No one believes him, but Jerry soon finds himself waking up next to murder victims or hiding bits of evidence from recent crimes. How he escaped from the home for each of these murders remains a mystery, but Alzheimer’s has so scrambled his brain that Jerry is left with more questions than answers. Is he really the murderer everyone makes him out to be, including himself, or is there more to the story?
Cleave took me on a ride that had me eagerly turning pages to find out what would happen next to Jerry. Adult readers of crime novels, mysteries, whodunits and thrillers will love “Trust no one.”
Recommended for Adults.
I was not happy with the ending, as it left me with more questions than answers. I really expected the overall mystery of what had been happening to Jerry would have been solved, and that the “bad guys” would’ve been caught. Jerry’s diary entries at the end made me even more confused as I wondered what really happened to Susan with a “z.”
Rated 5 stars ***** ARC. Ebook. Ballantine Books. Published August 18, 2015.
Letty Espinosa never learned to be a mother to her fifteen-year-old son Alex and six-year-old daughter Luna. Ever since she got pregnant at the young age of 18, she left them with her mother so she could get drunk and go out on the town. When her parents decided to move back to Mexico, Letty is desperate. Certain her children will come to harm with her in charge, she realizes she will have to grow up and learn how to be a mother before it’s too late. However getting mixed up with undocumented immigrants, and Alex’s first love crisis will strain her resolve and make her realize she is not alone in the struggles of motherhood and life.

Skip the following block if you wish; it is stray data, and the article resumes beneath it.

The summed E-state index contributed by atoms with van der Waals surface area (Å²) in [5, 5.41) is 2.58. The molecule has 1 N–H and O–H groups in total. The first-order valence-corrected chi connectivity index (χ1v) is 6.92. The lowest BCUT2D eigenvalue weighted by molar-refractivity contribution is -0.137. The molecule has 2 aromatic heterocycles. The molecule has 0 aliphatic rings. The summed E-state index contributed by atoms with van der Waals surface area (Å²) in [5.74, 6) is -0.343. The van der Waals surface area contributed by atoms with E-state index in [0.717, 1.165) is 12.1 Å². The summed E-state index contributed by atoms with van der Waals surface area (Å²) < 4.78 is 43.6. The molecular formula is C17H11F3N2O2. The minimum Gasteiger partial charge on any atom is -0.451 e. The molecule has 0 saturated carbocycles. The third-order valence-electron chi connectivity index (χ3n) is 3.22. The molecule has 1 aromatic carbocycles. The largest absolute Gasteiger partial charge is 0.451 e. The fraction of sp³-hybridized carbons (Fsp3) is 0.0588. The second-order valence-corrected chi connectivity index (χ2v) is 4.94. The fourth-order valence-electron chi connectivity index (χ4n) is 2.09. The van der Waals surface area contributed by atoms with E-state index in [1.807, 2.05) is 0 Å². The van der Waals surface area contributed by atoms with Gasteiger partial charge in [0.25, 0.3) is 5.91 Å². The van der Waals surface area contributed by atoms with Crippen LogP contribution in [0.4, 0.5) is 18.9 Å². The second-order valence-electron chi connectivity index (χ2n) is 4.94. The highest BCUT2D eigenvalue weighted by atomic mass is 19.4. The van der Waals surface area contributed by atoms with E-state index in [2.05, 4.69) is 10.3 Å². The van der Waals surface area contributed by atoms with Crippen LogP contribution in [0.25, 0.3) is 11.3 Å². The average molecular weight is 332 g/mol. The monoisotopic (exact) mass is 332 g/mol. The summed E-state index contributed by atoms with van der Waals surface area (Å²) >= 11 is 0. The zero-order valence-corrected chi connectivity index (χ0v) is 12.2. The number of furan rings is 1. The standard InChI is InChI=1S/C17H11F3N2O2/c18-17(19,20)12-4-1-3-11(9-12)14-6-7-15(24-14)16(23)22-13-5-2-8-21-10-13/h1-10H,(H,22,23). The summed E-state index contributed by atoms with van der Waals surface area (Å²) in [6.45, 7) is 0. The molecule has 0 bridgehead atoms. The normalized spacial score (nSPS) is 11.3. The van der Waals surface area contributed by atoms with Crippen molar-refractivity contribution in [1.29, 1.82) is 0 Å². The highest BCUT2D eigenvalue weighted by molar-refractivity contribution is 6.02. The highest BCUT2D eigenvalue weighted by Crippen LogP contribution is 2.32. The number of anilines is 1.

“We never asked for wings” is a heartfelt look at the struggles of a single mother as well as those of undocumented immigrants. Once I started reading, I couldn’t put it down.
Highly recommended for Adult readers.
Rated 2 stars ** ARC. Hogarth (Random). Published May 26, 2015.
“The Shore” is a collection of short stories loosely following the lives of several families from 1876 to 2143 who are all related to each other in some manner and who live on a group of islands, nicknamed The Shore, on the Chesapeake Bay near Virginia. Though experiencing poverty, murder, abuse and more, these families struggled through the harshness of Island life, with their love for the land shining through each generation.